Welcome, let’s dive in to Proverbs 11. It can be broken in to 4 Major Sections: What God Likes and Dislikes (11:1-21) Beauty & Discretion (11:22), Generosity and Selfishness (11: 23-27) and Life and Wealth (11:28-31).
What God Like and Dislikes
In 11:1–21 a group of proverb collections are connected by “the Lord abhors or detest” and “he delights.” Two major themes of this section are dishonest gain and the sin of slander.
(11:1–4). Verse 1 describes God’s abhorrence of fraud, and v. 4 answers it with the promise that the wrongfully gained wealth will do them no good in the Day of Judgment. Between these verses vv. 2–3 assert that humility and integrity, rather than their opposites, are the best guides in life.
God delights in “accurate weights” (weights that are as heavy as they should be and not lightened for purposes of fraud); the arrogant, however, have no dignity at all but only disgrace (literally “lightness”). Both false weights and arrogant people claim to be “heavier” than they really are. This series of proverbs links arrogance to fraud and deceit while linking humility to moral integrity. Sins do not come in isolation but in clusters. Someone who thinks only of self and has no regard for others can easily resort to cheating in business affairs.
(11:5–6) In both verses the punishment fits the crime. God’s justice is not only appropriate but is also ironic.
(11:7–8). These verses assert that God brings destruction to the wicked and promise of eternal life to the righteous.
(11:9–13) In v. 9 the righteous escape verbal attacks unharmed by following the teachings of wisdom, and according to v. 12, without having to resort to a counterattack. But the wicked can only spread vicious gossip. In this context the joy of the city at the death of the wicked has the meaning that its people will finally be free of their their destructive words. .
11:13 The wicked are not only spiteful with their words, but they also are careless and cannot be trusted. The wise not only refrain from lies and slander, but they also know how to keep a matter private.
(11:14–15) The first involves national matters where the second concerns personal business. Seeking advice from many counselors can avert disaster. A ruler or governor can squander the resources of a nation or city as easily as an individual can waste personal assets.
*One person’s perspective and understanding is severely limited; he or she may not have all the facts or may be blinded by bias, emotions, or wrong impressions. To be a wise leader at home, at church, or at work, seek the counsel of others and be open to their advice. Then, after considering all the facts, make your decision.
(11:16–17 A “kindhearted woman” against a “ruthless man” is significant. Many men seek to establish themselves and earn respect through their accomplishments; the kindhearted woman personifies the somewhat more feminine trait of placing relationships above career and achievements.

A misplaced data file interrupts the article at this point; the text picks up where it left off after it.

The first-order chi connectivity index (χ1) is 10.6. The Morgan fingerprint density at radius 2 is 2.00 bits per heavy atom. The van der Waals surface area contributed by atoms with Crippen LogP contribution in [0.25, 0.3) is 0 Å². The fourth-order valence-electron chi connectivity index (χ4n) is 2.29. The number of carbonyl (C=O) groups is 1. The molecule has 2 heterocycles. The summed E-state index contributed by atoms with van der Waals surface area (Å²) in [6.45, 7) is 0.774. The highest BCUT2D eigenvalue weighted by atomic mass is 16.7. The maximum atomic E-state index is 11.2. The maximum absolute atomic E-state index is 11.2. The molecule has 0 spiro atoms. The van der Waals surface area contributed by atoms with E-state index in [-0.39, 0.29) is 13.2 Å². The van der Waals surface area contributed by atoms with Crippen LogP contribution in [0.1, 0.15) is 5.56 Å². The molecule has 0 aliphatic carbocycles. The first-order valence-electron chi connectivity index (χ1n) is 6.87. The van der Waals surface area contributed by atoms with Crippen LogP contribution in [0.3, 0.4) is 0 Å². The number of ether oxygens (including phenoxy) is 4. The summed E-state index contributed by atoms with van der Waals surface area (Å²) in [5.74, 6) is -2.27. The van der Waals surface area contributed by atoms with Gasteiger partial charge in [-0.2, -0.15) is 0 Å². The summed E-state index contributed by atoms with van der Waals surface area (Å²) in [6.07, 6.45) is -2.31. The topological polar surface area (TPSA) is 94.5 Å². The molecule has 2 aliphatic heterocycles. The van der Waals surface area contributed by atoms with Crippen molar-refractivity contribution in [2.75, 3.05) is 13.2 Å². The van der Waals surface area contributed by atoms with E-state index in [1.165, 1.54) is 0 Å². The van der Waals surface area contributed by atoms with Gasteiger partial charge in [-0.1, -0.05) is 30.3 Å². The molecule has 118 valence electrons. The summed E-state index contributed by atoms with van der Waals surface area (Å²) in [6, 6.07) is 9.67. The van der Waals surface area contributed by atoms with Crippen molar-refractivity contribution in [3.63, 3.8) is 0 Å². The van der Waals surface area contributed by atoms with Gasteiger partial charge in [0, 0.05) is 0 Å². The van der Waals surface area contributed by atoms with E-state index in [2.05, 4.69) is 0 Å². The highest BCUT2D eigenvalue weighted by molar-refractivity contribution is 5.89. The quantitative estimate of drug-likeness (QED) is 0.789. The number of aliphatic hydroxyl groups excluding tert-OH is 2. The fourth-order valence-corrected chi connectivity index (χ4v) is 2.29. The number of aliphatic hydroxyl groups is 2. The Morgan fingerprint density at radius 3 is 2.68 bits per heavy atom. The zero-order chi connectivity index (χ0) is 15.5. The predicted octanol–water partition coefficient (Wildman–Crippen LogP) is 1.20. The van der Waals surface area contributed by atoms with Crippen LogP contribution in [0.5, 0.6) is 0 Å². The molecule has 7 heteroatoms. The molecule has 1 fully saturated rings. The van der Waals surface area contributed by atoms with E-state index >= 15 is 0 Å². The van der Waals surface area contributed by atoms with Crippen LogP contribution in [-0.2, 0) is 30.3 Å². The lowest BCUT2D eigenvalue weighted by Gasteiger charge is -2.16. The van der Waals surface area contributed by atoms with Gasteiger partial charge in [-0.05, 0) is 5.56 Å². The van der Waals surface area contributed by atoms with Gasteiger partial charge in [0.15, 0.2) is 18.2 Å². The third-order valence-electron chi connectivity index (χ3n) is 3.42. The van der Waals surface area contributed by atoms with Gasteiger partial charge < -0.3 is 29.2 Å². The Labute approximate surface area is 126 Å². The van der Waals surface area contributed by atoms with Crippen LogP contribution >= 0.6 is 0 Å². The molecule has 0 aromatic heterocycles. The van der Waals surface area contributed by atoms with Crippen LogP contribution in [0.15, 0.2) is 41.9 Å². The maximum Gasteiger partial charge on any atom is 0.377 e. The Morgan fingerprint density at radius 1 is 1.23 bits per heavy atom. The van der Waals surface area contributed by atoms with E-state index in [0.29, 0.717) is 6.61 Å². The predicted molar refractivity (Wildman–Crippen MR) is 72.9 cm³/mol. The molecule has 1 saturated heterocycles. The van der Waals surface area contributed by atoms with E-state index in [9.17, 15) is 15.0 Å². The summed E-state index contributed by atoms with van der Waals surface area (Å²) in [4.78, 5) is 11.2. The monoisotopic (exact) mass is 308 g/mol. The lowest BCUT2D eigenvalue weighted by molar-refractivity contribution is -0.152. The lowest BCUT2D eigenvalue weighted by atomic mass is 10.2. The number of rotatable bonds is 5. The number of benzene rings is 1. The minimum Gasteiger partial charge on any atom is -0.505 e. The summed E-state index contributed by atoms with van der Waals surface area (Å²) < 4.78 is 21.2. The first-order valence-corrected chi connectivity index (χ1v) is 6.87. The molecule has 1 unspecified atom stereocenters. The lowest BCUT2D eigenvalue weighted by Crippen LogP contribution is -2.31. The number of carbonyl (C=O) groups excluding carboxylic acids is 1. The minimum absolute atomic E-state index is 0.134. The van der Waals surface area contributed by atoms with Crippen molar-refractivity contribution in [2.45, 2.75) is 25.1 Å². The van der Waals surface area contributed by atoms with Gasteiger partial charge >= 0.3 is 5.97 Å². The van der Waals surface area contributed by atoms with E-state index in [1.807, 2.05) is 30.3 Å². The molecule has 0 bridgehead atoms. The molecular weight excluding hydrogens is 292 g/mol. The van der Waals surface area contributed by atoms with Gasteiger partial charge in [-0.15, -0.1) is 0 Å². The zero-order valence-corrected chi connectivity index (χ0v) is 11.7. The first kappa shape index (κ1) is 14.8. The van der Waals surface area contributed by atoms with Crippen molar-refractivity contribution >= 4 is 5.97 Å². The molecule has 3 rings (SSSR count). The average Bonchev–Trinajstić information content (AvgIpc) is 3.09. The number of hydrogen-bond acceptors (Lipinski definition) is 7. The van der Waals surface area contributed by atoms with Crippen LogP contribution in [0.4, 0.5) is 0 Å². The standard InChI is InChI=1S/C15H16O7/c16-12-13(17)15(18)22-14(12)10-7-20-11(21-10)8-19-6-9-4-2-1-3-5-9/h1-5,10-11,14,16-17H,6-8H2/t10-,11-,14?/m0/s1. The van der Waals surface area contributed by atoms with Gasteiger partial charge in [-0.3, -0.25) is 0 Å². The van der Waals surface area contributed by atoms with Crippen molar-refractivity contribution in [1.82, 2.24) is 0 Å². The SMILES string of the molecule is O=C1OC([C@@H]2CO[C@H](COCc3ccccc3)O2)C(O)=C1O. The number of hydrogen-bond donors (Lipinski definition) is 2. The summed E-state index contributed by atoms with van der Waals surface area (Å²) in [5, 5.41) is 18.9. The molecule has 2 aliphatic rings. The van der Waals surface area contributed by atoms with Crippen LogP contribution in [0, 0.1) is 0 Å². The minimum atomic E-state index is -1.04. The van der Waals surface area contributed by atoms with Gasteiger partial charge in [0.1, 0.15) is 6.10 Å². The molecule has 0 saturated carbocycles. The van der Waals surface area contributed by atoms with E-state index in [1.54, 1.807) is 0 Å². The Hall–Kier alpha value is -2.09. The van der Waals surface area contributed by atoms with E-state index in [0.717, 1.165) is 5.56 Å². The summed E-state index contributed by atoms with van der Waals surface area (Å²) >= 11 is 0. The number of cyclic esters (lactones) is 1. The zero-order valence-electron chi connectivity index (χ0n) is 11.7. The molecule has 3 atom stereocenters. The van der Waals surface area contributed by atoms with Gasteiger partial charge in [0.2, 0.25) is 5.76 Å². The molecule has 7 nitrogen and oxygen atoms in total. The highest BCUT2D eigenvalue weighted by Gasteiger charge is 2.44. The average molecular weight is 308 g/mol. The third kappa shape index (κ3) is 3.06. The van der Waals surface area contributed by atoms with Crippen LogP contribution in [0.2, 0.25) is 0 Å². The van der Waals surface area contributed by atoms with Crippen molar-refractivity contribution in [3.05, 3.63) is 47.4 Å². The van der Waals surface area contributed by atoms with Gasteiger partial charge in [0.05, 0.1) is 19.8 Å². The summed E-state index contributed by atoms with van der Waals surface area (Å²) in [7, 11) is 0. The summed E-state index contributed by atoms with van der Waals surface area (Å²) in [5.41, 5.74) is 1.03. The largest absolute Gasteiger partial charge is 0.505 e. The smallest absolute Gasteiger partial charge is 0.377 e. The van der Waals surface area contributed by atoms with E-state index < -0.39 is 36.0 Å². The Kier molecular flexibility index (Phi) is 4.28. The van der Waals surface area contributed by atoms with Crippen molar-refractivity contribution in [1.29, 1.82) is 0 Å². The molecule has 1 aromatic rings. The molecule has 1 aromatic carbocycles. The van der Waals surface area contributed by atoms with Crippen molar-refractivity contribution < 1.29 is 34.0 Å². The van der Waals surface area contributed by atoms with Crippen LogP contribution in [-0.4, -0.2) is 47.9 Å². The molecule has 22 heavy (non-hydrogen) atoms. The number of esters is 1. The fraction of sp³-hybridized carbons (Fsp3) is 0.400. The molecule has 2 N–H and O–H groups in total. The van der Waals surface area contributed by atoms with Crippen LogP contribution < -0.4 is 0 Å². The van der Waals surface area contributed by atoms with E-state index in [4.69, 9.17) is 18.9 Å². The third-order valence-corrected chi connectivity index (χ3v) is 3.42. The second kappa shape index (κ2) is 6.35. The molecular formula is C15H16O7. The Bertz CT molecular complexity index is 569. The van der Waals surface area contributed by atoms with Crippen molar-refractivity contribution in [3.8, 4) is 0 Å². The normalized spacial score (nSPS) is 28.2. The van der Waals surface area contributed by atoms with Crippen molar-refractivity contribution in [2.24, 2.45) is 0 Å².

(11:18–19). The wages of sin are deceptive in that they are short-lived and misleading, but the wages of righteousness are permanent. “Life” in v. 19 therefore implies eternal life. Both patterns of behavior have their own outcome and reward. Righteousness leads to life (which would include long life, emotional health, and posterity) while evil leads to death (the demise of one’s estate, family, and self). Both “life” and “death” have everlasting implications as well.
(11:20–21). God’s attitude toward individuals (disgust/pleasure) in v. 20 corresponds to the outcome of their lives (inescapable trouble/deliverance) in v. 21. The language in v. 21 is judicial language in that the evil are convicted (“not go unpunished”) but the righteous acquitted (“go free”).
Beauty & Discretion
(11:22) The point of the comparison is that in both cases beauty is in an inappropriate place. Physical attractiveness without discretion soon wears thin. We are to seek those character strengths that help us make wise decisions, not just those that make us look good. Not everyone who looks good is pleasant to live or work with. While taking good care of our body and appearance is not wrong, we also need to develop our ability to think.
Generosity and Selfishness
(11:23–27). It is obvious that greedy and selfish people, (like Mr. Scrooge) are disliked by most people while generous people gain love and respect. What the hoarder fails to realize, however, is that in the economy of God the greedy ultimately lose even the material things they try so hard to keep while the generous only prosper more and more. God deals with us the way we deal with others.
*These two verses present a paradox: that we become richer by being generous. The world says to hold on to as much as possible, but God blesses those who give freely of their possessions, time, and energy. When we give, God supplies us with more so that we can give more. In addition, giving helps us gain a right perspective on our possessions. We realize they were never really ours to begin with, but they were given to us by God to be used to help others. What then do we gain by giving? Freedom from enslavement to our possessions, the joy of helping others, and God’s approval
Life and Wealth
(11:28 –11:31). These verses teach that life and health for both individual and family is obtained by virtue and submission to God. Violent or selfish activity is sure to be punished, however, and even wealth affords no security. These verses also indicate that a man cannot provide for the security of his family through any means that violate basic principles of right and wrong. Rather than focus his attention on making as much money as possible, he must conduct his life with integrity. Because God is directly involved in the matter of punishing the evil and rewarding the good.
Until tomorrow, Darrell